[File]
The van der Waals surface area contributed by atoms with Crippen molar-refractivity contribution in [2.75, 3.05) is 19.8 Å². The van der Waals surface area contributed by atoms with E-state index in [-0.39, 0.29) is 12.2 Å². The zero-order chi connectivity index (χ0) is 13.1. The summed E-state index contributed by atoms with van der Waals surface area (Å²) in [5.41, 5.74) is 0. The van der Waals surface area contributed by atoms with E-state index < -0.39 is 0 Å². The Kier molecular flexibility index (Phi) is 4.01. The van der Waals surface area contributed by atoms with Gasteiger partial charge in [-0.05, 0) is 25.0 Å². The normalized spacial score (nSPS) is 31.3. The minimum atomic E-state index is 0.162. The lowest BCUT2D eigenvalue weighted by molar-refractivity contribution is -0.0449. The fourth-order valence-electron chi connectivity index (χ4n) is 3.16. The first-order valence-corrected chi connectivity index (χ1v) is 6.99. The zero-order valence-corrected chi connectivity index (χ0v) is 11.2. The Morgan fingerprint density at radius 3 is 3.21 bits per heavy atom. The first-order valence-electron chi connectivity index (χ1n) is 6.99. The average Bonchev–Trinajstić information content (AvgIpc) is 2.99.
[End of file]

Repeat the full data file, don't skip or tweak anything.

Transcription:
The van der Waals surface area contributed by atoms with Crippen molar-refractivity contribution in [2.75, 3.05) is 19.8 Å². The van der Waals surface area contributed by atoms with E-state index in [-0.39, 0.29) is 12.2 Å². The zero-order chi connectivity index (χ0) is 13.1. The summed E-state index contributed by atoms with van der Waals surface area (Å²) in [5.41, 5.74) is 0. The van der Waals surface area contributed by atoms with E-state index < -0.39 is 0 Å². The Kier molecular flexibility index (Phi) is 4.01. The van der Waals surface area contributed by atoms with Gasteiger partial charge in [-0.05, 0) is 25.0 Å². The normalized spacial score (nSPS) is 31.3. The minimum atomic E-state index is 0.162. The lowest BCUT2D eigenvalue weighted by molar-refractivity contribution is -0.0449. The fourth-order valence-electron chi connectivity index (χ4n) is 3.16. The first-order valence-corrected chi connectivity index (χ1v) is 6.99. The zero-order valence-corrected chi connectivity index (χ0v) is 11.2. The Morgan fingerprint density at radius 3 is 3.21 bits per heavy atom. The first-order valence-electron chi connectivity index (χ1n) is 6.99. The average Bonchev–Trinajstić information content (AvgIpc) is 2.99.